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A tribute to my old ski buddy, Ward Baker

September 28, 2012

During the winters of 1947-48, I lived with Ward Baker in the Sun Valley parking lot, in a 4x8 foot trailer. Someone asked me last night, “Who is Ward Baker?”

Ward grew up in Manhattan Beach. I first met him while I was surfing, in January, in the freezing cold waters of the South Bay near his house. I was riding my homemade, 11-foot long, 95-pound redwood surfboard, and he was riding his homemade redwood surfboard that was about 7 feet long. It weighed nearly as much as mine did. We met in 1941, long before the invention of 8-pound foam and fiberglass boards.

Ward was shy, but a talented swimmer, surfer, fisherman, and skin diver, not to mention an auto mechanic who was also interested in photography. We were almost the same age and we had to register for the draft at almost the same time. We wisely enlisted in the Navy V-12 officer’s training program and we wound up together at USC for our initial training.

During the winter of 1944-45, I had a week of leave from the Navy over Christmas and talked Ward into going to Yosemite with me to go skiing. He brought along his 8mm movie camera, and our surfing ability helped us with our skiing. By the time we left Yosemite, four days later, we were making turns on the so-called Big Hill. We loved this skiing thing because unlike surfing, there were a lot of pretty girls that we could not keep up with.

When I got discharged in 1946, we got back surfing together and took 8mm movies of each other. We both had cameras by then. About this time I found a $200 house trailer that had a bed and an outdoor kitchen in the back. What else did anyone need for survival in -10 degrees in a parking lot?

Ward was an amazing automobile mechanic who kept my ancient Buick running no matter what went wrong with it. He also owned a pair of Army surplus down sleeping bags, which he bought for $7 each, as well as an over/under 410/22, and a 22, so we could eat whatever we could shoot.

Ward was very easy going and it seemed as though nothing could rattle him on the two- to three-week trip that lasted five months, skiing every day. We kept a fairly accurate diary of our adventures, but more important, we wrote down any money we spent for food and gasoline. Ward was as much of a penny pincher as I was.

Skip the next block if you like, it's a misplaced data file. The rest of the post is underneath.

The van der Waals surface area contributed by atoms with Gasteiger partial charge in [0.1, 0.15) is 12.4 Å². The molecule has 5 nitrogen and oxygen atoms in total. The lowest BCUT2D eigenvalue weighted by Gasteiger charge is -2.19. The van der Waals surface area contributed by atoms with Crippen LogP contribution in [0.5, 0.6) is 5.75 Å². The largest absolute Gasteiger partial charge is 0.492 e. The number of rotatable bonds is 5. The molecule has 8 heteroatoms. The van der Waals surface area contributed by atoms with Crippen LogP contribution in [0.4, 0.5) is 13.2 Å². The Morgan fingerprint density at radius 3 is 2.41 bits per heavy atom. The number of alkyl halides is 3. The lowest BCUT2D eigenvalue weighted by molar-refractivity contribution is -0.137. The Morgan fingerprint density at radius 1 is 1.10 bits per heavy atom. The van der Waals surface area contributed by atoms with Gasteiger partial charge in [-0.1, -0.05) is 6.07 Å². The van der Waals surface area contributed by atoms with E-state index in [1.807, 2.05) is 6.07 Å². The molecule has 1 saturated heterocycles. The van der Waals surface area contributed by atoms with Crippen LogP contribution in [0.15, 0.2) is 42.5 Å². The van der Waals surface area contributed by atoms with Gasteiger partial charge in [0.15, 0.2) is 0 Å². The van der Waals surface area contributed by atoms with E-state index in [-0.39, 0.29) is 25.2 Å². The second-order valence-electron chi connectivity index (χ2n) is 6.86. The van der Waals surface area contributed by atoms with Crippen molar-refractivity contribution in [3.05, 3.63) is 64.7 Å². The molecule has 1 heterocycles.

I think people today would call us cheap, but looking back on our record of expenses, cheap or not, we were able to ski all winter.

We traveled and skied together on the cheapskate level for two winters. The second winter, Ward rode the Trailways bus home two weeks early to get in shape to take the lifeguard test. He had to swim around the Manhattan Beach Pier.

Ward got the job and had to patrol the beach from the Hermosa Pier to the Redondo Breakwater by himself.

It was in the late 40s when United Airlines stewardesses went on strike and a half dozen of them started hanging around his lifeguard tower. He wisely chased one of them, a very pretty lady, named Jackie. They have been married ever since.

Two children later, Ward was doing a lot of fishing and was interested in becoming a full-time fisherman. Ten days after Jackie’s second child was born, he took a job on a tuna boat operating out of a small harbor south of the equator in Peru, much to the surprise of his wife and family who preferred that he stay home.

He had bought a lot in Hollywood Riviera, between Redondo Beach and Palos Verdes before he went to Peru. He stayed in Peru for more than 18 months so that all of his income could be brought back to America tax-free … at least it could be then.

He then moved to Maui, where he and Jackie still live today. When I talked with him he was complaining that with the population explosion in Hawaii, overfishing and scuba divers have eaten all of the fish down to a depth of 60 feet.

Our phone call ended when he said that he had to trim the coconuts off of a tree in the back yard before they fell and hurt someone.

After spending two cheapskate winters in the parking lot with me, Ward only went skiing one more time in his life. His comment was, “It was too much of a hassle for me.”

But I wonder if he wasn’t thrilled about the ski bum life we were experiencing. That trailer must have been pretty smelly by spring!

Warren Miller is an American ski and snowboarding filmmaker. He is the founder of Warren Miller Entertainment and produced, directed and narrated his films until 1988. His annual films on skiing and other outdoor sports are renowned for their stunning photography, witty narrative humor, and the impressive talents of athletes. He has received wide acclaim for his promotion of the sport of modern skiing through his films spanning over 50 years and is an iconic figure in ski movie filmmaking. His column reflects his own views and not necessarily those of the Mammoth Times.

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